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Alternative providers … or challenger institutions?

  • 10 July 2015

Today’s Productivity paper from HM Treasury provides yet more evidence, if any were needed, that the Conservative-majority Government is doing things differently to the Conservative-led Coalition.

The 2010 to 2015 Government made one early decision that transformed the finances of some alternative higher education providers (known as APs) when allowing their home/EU students to borrow up to £6,000 for tuition. At a stroke, this meant the absence of income from Hefce (the defining feature of an AP) became less important.

But the single regulatory system promised in the 2011 higher education white paper never materialised and, in the later days of the Coalition, official support for APs calmed down. There were serious concerns about where some of the money had gone, as well as close interest by the National Audit Office and Public Accounts Committee.

Today’s paper lays down a new path. It does not ignore the concerns about quality but the focus is on simplifying the obstacle course that legitimate APs have to complete.

The key extract is reprinted below. It suggests that if you are an AP that is believed to be of good quality, then you could:

  • face lower barriers to entry;
  • lower barriers to growth;
  • less bureaucratic quality assurance procedures;
  • quicker access to degree-awarding powers; and
  • the ability to offer degrees not validated by another institution even before you formally achieve degree-awarding powers and extra places.

That goes beyond anything David Willetts proposed and is a big agenda that will have strong support and strong opposition. It also explains why APs are coming to be known by some of their supporters as challenger institutions.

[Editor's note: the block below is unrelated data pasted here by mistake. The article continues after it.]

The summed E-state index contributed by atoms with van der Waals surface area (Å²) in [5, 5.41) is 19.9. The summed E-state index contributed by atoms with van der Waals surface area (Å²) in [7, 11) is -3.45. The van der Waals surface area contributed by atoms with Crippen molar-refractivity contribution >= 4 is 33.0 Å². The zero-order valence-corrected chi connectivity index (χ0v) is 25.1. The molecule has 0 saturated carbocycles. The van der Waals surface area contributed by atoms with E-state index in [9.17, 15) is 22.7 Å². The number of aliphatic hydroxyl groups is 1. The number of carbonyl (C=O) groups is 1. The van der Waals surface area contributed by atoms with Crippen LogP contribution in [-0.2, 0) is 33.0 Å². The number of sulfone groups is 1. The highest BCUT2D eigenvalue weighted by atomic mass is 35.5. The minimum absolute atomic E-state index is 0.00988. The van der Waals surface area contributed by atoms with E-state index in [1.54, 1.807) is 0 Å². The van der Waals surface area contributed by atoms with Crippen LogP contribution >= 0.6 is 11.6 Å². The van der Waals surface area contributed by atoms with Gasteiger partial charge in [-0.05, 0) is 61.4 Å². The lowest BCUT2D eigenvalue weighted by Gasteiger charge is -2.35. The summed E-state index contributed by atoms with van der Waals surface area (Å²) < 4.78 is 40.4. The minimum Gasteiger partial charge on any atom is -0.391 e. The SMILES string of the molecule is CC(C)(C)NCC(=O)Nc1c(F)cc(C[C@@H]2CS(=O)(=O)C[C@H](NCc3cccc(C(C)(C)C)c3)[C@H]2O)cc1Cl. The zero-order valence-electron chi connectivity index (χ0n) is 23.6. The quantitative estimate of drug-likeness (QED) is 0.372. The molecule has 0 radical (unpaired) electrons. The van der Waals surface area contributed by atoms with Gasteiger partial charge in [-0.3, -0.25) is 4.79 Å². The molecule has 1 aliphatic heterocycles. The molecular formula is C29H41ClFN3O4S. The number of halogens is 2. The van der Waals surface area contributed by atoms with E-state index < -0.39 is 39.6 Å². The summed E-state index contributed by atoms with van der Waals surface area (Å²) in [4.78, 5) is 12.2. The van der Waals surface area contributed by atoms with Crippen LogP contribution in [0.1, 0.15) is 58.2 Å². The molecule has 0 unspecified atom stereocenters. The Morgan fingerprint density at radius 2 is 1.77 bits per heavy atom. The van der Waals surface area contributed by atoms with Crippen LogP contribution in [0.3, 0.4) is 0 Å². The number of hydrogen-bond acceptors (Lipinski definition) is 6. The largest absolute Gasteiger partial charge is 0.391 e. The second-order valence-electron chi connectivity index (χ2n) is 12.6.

Opening the market to new and alternative providers

4.9 Widening the range of high quality higher education providers can stimulate competition and innovation, increase choice for students, and deliver better value for money. The government will remove barriers preventing alternative providers from entering and growing in the market, and adopt a risk-based approach that safeguards quality.

4.10 To enable the best new providers to compete on a level playing field with established universities, the government will introduce a clearer and faster route to degree awarding powers for those assessed to offer the best quality education. As part of the review of validation arrangements, the government will explore options to allow the best providers to offer degrees independently of existing institutions before they obtain degree awarding powers.

4.11 The government will also free up student number controls for the best alternative providers by introducing a performance pool of places from 2016-17, which will allocate additional student places to the best providers. The government will continue to monitor the quality of courses offered by providers and will impose sanctions on those where quality is not high enough.

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